Ask the credit card company to explain the insurance terms. For example, if the insurance covers hospitalization, is there a minimum hospitalization period required before the insurance is available? Does this coverage impact other medical insurance you may have or vice versa?
Is there is a monthly fee?
If the card company defers your payments, and you make a payment, your regular payment cycle is reinstated. Under what circumstances will you be required to make at least minimum payments again?
In the event of marriage, adoption, baby, or divorce, the card company will make two months minimum payments. Interest, however, will continue to accrue.
What documentation does the credit card company require before it accepts your claim?
Can you afford the insurance payments? The cost of credit protection insurance may fluctuate depending on your credit card balance. For instance, a company’s fee may be $0.85 for every $100 of your balance. If your balance is $5,000, then your monthly payment for the insurance would be $42.50. This amount would be in addition to you regular monthly payments.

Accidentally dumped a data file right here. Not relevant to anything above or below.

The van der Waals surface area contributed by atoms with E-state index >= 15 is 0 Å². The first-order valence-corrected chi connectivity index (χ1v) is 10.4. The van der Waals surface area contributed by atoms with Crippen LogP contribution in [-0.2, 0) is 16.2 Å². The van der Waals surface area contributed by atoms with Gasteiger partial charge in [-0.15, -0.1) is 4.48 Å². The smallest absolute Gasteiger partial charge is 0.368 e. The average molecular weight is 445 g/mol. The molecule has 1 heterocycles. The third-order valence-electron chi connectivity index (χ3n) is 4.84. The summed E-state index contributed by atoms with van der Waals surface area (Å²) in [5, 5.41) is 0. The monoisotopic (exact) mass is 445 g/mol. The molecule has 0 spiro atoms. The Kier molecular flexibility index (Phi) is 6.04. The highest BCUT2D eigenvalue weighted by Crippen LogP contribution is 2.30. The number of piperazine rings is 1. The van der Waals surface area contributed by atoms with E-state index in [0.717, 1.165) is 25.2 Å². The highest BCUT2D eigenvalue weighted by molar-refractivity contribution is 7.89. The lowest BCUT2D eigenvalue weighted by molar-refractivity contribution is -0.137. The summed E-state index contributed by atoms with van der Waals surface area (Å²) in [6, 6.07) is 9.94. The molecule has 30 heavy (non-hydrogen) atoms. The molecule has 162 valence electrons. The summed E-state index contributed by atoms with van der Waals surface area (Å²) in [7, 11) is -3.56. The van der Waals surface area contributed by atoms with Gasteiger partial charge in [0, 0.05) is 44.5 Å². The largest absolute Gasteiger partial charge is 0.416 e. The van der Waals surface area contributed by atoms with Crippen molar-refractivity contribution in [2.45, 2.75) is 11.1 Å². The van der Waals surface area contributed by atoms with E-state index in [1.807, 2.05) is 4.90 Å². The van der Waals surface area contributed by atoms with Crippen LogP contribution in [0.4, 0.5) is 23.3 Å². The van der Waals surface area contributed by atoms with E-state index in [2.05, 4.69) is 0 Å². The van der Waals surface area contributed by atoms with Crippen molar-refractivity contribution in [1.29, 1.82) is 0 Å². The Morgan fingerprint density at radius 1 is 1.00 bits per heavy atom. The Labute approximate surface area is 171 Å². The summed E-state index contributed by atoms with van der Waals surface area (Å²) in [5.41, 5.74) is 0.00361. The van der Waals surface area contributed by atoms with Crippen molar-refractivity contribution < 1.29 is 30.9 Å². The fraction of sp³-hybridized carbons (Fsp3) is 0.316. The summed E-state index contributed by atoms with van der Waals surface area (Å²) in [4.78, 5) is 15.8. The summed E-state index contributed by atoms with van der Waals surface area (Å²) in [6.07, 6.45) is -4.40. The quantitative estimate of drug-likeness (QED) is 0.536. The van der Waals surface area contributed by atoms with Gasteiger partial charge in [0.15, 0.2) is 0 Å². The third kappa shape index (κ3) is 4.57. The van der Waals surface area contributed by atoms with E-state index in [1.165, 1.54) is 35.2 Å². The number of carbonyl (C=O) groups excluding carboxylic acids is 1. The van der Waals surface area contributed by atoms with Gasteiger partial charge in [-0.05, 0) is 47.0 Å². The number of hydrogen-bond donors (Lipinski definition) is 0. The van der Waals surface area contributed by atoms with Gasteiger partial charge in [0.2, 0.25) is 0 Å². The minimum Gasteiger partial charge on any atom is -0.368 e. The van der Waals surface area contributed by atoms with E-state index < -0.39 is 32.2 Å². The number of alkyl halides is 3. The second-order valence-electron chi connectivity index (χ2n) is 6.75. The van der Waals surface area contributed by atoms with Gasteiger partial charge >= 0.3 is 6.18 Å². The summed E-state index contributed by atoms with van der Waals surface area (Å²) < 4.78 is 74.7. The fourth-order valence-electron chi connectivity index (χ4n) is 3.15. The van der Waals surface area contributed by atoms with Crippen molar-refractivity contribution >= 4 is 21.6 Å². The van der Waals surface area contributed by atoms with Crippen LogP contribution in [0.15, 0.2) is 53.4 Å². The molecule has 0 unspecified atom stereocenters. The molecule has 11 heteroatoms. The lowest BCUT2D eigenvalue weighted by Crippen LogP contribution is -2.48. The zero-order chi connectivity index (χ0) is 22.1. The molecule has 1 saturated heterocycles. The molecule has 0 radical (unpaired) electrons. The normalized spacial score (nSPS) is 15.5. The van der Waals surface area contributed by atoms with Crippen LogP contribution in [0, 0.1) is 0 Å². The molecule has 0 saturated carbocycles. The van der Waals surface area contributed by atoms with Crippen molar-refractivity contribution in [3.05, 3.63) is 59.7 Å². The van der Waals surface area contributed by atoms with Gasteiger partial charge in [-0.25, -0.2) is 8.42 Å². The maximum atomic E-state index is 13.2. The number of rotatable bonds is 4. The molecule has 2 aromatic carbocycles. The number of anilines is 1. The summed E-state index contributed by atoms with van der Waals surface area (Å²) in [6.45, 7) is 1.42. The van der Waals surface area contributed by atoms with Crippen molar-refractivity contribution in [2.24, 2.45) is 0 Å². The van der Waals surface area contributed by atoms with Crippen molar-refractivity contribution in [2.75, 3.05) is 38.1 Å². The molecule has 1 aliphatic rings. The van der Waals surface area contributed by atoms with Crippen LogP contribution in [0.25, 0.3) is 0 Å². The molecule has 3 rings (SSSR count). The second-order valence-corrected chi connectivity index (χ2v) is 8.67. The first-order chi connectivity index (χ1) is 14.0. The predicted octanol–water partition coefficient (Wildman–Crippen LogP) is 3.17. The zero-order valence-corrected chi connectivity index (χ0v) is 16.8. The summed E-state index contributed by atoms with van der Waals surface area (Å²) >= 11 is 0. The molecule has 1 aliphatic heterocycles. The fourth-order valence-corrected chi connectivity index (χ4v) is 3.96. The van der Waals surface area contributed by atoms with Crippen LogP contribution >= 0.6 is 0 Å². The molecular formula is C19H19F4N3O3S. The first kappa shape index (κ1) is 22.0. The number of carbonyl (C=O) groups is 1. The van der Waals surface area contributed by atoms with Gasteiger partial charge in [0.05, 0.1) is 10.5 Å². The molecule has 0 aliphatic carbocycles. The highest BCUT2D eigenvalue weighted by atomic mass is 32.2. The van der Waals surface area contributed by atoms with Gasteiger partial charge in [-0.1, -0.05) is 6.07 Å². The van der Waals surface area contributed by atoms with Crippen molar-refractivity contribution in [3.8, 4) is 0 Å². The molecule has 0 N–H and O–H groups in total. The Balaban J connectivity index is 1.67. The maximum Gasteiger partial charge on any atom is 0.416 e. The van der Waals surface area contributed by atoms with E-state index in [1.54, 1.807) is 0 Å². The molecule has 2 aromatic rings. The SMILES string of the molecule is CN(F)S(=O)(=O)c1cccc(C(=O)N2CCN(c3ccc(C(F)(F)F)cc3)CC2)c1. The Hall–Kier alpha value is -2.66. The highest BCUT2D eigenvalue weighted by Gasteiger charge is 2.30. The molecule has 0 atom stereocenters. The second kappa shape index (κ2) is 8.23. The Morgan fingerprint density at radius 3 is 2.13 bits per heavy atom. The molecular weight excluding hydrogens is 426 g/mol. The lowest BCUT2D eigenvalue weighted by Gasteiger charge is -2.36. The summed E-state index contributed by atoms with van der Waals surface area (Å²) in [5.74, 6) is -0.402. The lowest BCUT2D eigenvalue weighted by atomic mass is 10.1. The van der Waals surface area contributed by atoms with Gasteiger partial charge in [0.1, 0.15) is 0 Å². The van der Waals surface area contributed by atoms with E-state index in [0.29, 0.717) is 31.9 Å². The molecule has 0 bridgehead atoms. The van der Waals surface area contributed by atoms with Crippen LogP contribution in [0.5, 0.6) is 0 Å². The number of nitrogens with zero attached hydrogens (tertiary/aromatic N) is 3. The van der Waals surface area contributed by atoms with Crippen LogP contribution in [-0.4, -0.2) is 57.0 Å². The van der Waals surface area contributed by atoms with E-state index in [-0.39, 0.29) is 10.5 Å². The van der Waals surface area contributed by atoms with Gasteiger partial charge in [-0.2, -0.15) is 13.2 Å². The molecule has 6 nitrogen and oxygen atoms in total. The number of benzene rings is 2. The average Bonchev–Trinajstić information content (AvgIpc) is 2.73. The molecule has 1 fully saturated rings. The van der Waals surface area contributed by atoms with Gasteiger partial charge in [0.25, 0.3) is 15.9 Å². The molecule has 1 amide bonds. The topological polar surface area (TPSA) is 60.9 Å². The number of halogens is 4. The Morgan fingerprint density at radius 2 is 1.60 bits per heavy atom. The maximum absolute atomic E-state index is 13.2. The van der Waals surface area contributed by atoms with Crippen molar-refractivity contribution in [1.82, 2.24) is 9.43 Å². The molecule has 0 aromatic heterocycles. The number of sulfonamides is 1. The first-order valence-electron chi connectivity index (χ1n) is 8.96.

13. I received blank checks in the mail from my credit card company. I can use these checks to pay off any of my debts, including balances on my other credit cards. The APR charged on the checks is lower than the purchase or balance transfer rate on my card, so I should definitely take advantage of this great deal to consolidate some of my debts. See/Hide Answer
You cannot use these checks to pay off credit cards in your wallet that are issued by the same credit card company.
The debts you pay off with these checks will be added to your credit card balance. If you carry a balance from month to month, the card company can apply your payments to the balance that carries the lowest APR first. So, your balances carrying higher APRs will stay on your card longer and continue to accrue interest at those higher rates, costing you even more money. If you go over your credit limit, you will also be charged over-the-limit fees.
You may be charged a fee for use of these checks.